Recycled T-shirt Scarf Tutorial


I had an hour of free time last night, so I decided to recycle one of Joe’s old t-shirts and make myself a scarf out of it.  This project was fast, easy, and only took me less than an hour start to finish (not counting the paint drying time).

Supply List:  tshirtsupplylist




Tip: Cut off the t-shirt hem and under the arms as directed in the photo above.  Notice how the t-shirt material curls and rolls as you tear?  You will want to paint on the top side, which may mean you turn the shirt inside out before painting

Once the above items were gathered, I laid down the plastic trash bag to protect my kitchen counter and just started painting.  In the photo below, I used some purple, blue and silver metallic fabric paints.  I work very fast, so it took me only 10 minutes to paint the t-shirt.  Note that I used an inexpensive foam paint brush and some fabric paint I had on hand.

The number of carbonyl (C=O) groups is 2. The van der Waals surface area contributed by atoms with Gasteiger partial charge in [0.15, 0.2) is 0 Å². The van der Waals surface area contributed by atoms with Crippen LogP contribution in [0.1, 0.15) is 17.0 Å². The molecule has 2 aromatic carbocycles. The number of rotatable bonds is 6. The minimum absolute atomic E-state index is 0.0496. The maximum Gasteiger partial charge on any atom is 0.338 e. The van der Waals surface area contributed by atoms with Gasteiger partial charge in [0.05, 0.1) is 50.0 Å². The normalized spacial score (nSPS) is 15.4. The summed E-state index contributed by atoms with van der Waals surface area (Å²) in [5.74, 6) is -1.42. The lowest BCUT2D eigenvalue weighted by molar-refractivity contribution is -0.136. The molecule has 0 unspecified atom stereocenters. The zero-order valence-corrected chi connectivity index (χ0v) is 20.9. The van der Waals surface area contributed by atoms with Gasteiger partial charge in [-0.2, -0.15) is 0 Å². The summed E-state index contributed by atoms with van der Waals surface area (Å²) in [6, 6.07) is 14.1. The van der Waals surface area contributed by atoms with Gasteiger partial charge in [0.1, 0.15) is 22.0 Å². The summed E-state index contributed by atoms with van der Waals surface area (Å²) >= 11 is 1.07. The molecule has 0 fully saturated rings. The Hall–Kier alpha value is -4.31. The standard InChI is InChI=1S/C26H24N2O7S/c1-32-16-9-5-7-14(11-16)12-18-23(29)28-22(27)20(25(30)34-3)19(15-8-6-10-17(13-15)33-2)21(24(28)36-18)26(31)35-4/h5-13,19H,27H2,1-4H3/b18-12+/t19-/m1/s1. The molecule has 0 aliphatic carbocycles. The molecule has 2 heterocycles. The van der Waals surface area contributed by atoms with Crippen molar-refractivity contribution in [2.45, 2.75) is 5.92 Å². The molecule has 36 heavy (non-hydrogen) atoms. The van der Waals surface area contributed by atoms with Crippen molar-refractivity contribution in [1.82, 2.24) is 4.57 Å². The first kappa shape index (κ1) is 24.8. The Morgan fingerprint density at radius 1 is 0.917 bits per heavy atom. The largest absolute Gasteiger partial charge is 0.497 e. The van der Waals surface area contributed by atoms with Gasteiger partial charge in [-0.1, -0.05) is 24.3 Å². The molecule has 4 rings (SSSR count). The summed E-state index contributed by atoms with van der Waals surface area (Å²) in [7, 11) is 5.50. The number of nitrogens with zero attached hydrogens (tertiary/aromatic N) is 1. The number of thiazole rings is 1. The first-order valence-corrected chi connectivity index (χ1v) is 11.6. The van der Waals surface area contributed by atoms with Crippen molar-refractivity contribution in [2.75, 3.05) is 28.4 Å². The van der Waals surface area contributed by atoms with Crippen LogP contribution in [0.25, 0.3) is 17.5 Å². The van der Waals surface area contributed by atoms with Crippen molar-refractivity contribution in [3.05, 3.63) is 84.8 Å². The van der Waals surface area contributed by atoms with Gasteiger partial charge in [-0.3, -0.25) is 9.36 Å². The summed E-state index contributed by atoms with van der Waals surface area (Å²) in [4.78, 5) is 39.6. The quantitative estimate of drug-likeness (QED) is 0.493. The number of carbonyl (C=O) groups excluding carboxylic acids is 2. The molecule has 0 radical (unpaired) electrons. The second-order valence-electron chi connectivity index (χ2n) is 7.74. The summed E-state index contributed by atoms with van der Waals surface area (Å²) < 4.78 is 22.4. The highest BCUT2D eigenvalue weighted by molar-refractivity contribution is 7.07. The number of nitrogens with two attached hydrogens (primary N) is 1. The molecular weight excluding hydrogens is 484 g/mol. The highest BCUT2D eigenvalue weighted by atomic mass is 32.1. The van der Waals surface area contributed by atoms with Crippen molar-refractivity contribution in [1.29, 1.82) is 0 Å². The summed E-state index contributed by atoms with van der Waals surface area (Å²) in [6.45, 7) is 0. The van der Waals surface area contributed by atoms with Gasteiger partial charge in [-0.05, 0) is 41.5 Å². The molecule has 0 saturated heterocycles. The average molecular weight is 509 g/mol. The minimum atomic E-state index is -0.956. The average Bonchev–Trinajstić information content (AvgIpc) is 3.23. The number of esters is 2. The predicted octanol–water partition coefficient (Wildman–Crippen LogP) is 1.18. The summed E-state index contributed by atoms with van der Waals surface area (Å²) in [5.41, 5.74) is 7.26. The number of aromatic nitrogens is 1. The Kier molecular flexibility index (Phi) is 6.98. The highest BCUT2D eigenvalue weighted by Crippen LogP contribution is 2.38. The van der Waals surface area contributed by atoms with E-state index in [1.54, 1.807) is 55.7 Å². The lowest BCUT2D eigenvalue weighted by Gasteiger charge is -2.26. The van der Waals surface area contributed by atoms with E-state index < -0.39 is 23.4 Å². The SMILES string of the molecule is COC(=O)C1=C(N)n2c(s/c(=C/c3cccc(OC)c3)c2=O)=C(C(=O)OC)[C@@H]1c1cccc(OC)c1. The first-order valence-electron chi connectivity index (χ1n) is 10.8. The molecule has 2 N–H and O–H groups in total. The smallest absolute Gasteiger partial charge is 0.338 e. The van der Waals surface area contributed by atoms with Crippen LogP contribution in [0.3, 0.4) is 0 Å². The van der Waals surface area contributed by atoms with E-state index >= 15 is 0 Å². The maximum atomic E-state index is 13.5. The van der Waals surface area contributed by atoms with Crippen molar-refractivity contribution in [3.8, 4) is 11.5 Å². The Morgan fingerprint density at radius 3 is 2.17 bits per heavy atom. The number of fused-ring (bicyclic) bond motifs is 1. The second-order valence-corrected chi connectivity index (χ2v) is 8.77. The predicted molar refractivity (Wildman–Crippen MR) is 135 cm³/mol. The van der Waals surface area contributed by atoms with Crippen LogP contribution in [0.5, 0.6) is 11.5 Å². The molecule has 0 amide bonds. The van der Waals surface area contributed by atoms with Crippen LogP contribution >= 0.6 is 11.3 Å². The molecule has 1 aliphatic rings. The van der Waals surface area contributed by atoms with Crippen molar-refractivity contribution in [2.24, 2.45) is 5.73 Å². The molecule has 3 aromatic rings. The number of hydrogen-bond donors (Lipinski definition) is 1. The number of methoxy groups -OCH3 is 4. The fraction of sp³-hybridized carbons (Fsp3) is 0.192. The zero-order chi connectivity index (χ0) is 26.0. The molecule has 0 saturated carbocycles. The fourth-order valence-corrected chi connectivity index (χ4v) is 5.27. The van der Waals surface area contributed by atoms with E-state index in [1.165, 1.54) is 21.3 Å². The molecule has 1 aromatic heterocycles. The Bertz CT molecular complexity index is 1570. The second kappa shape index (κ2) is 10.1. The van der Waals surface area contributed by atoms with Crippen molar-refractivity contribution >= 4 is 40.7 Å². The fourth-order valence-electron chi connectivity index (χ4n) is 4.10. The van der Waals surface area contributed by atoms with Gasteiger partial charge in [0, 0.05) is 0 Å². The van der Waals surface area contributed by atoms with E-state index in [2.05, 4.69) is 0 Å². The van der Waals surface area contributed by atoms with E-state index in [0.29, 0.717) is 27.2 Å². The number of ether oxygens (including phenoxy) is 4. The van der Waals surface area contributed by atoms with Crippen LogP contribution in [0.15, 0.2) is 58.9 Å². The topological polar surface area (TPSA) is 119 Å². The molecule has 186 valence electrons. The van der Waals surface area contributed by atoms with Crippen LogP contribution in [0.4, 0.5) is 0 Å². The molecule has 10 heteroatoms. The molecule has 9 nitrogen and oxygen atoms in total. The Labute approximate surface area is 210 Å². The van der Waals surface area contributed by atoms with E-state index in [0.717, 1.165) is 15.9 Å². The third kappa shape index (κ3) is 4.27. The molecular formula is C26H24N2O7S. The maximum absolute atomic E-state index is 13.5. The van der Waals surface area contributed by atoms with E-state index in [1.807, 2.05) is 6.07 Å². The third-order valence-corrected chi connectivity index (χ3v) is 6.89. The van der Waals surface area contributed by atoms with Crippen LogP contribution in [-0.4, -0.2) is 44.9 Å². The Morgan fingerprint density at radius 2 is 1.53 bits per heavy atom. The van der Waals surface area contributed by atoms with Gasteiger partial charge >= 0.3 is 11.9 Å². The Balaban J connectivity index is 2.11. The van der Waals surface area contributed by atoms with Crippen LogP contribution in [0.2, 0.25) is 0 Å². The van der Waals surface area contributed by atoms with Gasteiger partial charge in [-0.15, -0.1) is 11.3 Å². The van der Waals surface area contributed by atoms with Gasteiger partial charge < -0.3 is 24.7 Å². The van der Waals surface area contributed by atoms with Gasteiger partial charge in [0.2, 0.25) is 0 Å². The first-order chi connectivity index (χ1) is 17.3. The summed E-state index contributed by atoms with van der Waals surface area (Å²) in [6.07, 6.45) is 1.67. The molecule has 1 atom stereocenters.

tshirtpaintThe painted t-shirt was then taken outside to my garden faucet.  I scrunched up the shirt and lightly soaked it to blend the paint.  I used my fingers to blend any white areas or would simply rub the damp fabric to saturate the t-shirt fabric.  Here is what my painted fabric looks like after wet blending the paint:


Next, I hung up the fabric outside until dry.  Notice that I left the hem on, knowing I would tear it off later.


Tip: Once your fabric is dry, I recommend you heat set it, depending on your brand of fabric paint.  If you are not sure, go ahead and heat set the fabric to prevent color bleed.

The next step is to cut and tear the fabric into strips.  Here is a helpful illustration to show you visually what I plan to do next:


I found that by snipping through the side seam first, then tearing until reaching the other side (about an inch away), you could then use the scissors to cut your t-shirt strips to create a long loop.  Here is another visual for you: